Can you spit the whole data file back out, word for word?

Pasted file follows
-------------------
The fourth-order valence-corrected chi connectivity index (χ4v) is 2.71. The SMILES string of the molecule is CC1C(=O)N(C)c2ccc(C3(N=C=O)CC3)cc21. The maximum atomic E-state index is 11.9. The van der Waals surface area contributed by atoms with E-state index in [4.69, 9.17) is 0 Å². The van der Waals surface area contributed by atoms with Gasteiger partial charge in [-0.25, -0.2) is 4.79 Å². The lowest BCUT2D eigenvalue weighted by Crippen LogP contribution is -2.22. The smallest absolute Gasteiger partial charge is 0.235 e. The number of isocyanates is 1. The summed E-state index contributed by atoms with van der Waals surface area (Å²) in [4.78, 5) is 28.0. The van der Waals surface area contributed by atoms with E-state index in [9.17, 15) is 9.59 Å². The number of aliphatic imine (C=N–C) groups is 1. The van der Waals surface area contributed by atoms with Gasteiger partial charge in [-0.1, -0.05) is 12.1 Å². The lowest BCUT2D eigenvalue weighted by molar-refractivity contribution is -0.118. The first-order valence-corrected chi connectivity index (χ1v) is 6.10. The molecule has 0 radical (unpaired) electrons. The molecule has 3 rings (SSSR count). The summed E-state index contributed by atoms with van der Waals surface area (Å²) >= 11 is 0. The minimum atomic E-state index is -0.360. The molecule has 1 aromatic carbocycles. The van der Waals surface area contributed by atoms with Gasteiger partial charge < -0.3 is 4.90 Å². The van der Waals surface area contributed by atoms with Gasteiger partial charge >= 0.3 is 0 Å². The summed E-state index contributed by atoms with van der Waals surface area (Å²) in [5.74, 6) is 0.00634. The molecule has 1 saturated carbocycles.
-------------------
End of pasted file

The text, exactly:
The fourth-order valence-corrected chi connectivity index (χ4v) is 2.71. The SMILES string of the molecule is CC1C(=O)N(C)c2ccc(C3(N=C=O)CC3)cc21. The maximum atomic E-state index is 11.9. The van der Waals surface area contributed by atoms with E-state index in [4.69, 9.17) is 0 Å². The van der Waals surface area contributed by atoms with Gasteiger partial charge in [-0.25, -0.2) is 4.79 Å². The lowest BCUT2D eigenvalue weighted by Crippen LogP contribution is -2.22. The smallest absolute Gasteiger partial charge is 0.235 e. The number of isocyanates is 1. The summed E-state index contributed by atoms with van der Waals surface area (Å²) in [4.78, 5) is 28.0. The van der Waals surface area contributed by atoms with E-state index in [9.17, 15) is 9.59 Å². The number of aliphatic imine (C=N–C) groups is 1. The van der Waals surface area contributed by atoms with Gasteiger partial charge in [-0.1, -0.05) is 12.1 Å². The lowest BCUT2D eigenvalue weighted by molar-refractivity contribution is -0.118. The first-order valence-corrected chi connectivity index (χ1v) is 6.10. The molecule has 0 radical (unpaired) electrons. The molecule has 3 rings (SSSR count). The summed E-state index contributed by atoms with van der Waals surface area (Å²) >= 11 is 0. The minimum atomic E-state index is -0.360. The molecule has 1 aromatic carbocycles. The van der Waals surface area contributed by atoms with Gasteiger partial charge < -0.3 is 4.90 Å². The van der Waals surface area contributed by atoms with Gasteiger partial charge >= 0.3 is 0 Å². The summed E-state index contributed by atoms with van der Waals surface area (Å²) in [5.74, 6) is 0.00634. The molecule has 1 saturated carbocycles.